Christmas spending is set to hit £19 billion this year, with Brits ignoring the Brexit blues and splashing out an average of £415 each in the run-up to Christmas – 4.5 per cent more than the same time last year according to research by MoneySupermarket. The research predicts that:

  • Brits will splash out £19 billion this year on Christmas spending – an average of £415 each – compared to £397 in 2015
  • Nearly a third (29%) will have to borrow money to fund the festivities and will need three months to repay this debt

The research explored spending habits on Christmas food, clothes and entertainment and found just one in 10 people (13 per cent) will be more frugal this year. Those living in the North West will be the biggest spenders, with an average £480 per person, rising to £520 for Liverpudlians. At the other end of the scale, people in Yorkshire and Humber will be working to a budget of £354. The average Christmas spend in Wales is expected to be £460, while those in Scotland will spend £455.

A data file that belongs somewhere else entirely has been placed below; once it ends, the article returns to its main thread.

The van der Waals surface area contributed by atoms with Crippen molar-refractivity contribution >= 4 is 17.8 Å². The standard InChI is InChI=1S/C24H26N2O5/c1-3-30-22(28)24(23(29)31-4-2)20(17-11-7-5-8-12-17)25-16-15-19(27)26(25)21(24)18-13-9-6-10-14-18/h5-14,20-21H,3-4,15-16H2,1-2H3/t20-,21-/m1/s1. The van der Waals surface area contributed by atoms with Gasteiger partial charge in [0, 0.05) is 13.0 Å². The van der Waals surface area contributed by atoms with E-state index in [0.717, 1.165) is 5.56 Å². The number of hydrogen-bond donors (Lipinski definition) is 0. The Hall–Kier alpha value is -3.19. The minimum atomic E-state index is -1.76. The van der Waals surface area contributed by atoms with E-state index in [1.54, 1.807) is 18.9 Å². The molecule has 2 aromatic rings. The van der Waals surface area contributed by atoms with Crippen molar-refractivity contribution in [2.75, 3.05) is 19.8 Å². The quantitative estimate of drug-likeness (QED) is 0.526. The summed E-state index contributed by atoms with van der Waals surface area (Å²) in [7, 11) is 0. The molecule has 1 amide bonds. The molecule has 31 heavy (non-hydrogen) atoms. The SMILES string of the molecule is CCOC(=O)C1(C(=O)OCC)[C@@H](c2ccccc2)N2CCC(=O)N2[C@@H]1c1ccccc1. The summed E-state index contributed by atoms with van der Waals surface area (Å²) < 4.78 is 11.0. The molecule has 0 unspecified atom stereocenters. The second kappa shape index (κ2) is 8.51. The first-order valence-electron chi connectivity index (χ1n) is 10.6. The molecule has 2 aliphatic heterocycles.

People aged 35 to 54 anticipate spending the most, at £465 on average each, while those aged 55 and over expect to pay out £414. The total amount spent on Christmas falls to £359 among 18 to 34 year olds.

This increased generosity comes at a price, with almost a third (29 per cent) of those celebrating Christmas claiming they will have to borrow money to cover the cost. Over a fifth (21 per cent) will use a credit card to pay for presents, food and other festive costs, while six per cent will dip into their overdraft. Those who borrow money for Christmas expect it will take on average three months to repay this debt.

However, an additional 23 per cent of those surveyed have saved money throughout the year specifically to pay for the festive season and accumulated an average of £381 as a result. Three fifths (60 per cent) of these people have been setting aside money on a regular basis since last Christmas. A fifth (21 per cent) have made spending cutbacks throughout the year, a further 21 per cent have set themselves a strict budget to fund the festivities and seven per cent have saved a bonus from work.

Kevin Pratt, consumer affairs expert at MoneySuperMarket, said: “As we approach Black Friday and the start of the Christmas shopping season, and with spending set to increase this year, we urge people to take some time to plan how they’re going to fund the festivities. By working out the best way to spend, you can end up saving a substantial amount of money and ease any financial hangover in the New Year.”